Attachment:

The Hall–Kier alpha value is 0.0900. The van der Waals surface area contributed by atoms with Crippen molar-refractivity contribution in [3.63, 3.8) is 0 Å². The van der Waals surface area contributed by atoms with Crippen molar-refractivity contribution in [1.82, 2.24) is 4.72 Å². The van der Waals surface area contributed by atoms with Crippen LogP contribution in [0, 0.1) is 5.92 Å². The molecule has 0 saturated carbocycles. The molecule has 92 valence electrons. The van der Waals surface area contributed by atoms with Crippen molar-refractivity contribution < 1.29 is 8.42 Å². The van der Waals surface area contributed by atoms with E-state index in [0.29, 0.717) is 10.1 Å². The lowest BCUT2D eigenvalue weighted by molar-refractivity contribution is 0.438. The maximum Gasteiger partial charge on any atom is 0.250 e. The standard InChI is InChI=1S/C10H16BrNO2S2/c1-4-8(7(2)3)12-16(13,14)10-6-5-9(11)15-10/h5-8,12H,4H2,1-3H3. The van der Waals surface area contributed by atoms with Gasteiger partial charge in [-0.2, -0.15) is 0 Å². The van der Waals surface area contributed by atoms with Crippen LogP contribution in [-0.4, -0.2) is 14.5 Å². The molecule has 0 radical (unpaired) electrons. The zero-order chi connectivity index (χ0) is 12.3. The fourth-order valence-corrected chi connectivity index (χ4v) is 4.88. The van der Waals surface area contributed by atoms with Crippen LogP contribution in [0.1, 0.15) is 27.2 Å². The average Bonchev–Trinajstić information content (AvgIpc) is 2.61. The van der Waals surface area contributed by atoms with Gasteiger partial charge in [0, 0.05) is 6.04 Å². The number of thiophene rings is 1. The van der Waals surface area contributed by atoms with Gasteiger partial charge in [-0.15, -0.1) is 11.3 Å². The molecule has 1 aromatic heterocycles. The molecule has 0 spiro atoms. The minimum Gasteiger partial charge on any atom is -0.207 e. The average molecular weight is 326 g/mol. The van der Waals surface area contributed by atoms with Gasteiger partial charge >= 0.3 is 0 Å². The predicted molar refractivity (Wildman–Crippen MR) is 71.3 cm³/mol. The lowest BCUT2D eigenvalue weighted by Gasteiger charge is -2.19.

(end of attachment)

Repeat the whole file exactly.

The Hall–Kier alpha value is 0.0900. The van der Waals surface area contributed by atoms with Crippen molar-refractivity contribution in [3.63, 3.8) is 0 Å². The van der Waals surface area contributed by atoms with Crippen molar-refractivity contribution in [1.82, 2.24) is 4.72 Å². The van der Waals surface area contributed by atoms with Crippen LogP contribution in [0, 0.1) is 5.92 Å². The molecule has 0 saturated carbocycles. The molecule has 92 valence electrons. The van der Waals surface area contributed by atoms with Crippen molar-refractivity contribution < 1.29 is 8.42 Å². The van der Waals surface area contributed by atoms with E-state index in [0.29, 0.717) is 10.1 Å². The lowest BCUT2D eigenvalue weighted by molar-refractivity contribution is 0.438. The maximum Gasteiger partial charge on any atom is 0.250 e. The standard InChI is InChI=1S/C10H16BrNO2S2/c1-4-8(7(2)3)12-16(13,14)10-6-5-9(11)15-10/h5-8,12H,4H2,1-3H3. The van der Waals surface area contributed by atoms with Gasteiger partial charge in [-0.2, -0.15) is 0 Å². The van der Waals surface area contributed by atoms with Crippen LogP contribution in [-0.4, -0.2) is 14.5 Å². The molecule has 0 radical (unpaired) electrons. The zero-order chi connectivity index (χ0) is 12.3. The fourth-order valence-corrected chi connectivity index (χ4v) is 4.88. The van der Waals surface area contributed by atoms with Crippen LogP contribution in [0.1, 0.15) is 27.2 Å². The average Bonchev–Trinajstić information content (AvgIpc) is 2.61. The van der Waals surface area contributed by atoms with Gasteiger partial charge in [0, 0.05) is 6.04 Å². The number of thiophene rings is 1. The van der Waals surface area contributed by atoms with Gasteiger partial charge in [-0.15, -0.1) is 11.3 Å². The molecule has 1 aromatic heterocycles. The molecule has 0 spiro atoms. The minimum Gasteiger partial charge on any atom is -0.207 e. The average molecular weight is 326 g/mol. The van der Waals surface area contributed by atoms with Gasteiger partial charge >= 0.3 is 0 Å². The predicted molar refractivity (Wildman–Crippen MR) is 71.3 cm³/mol. The lowest BCUT2D eigenvalue weighted by Gasteiger charge is -2.19.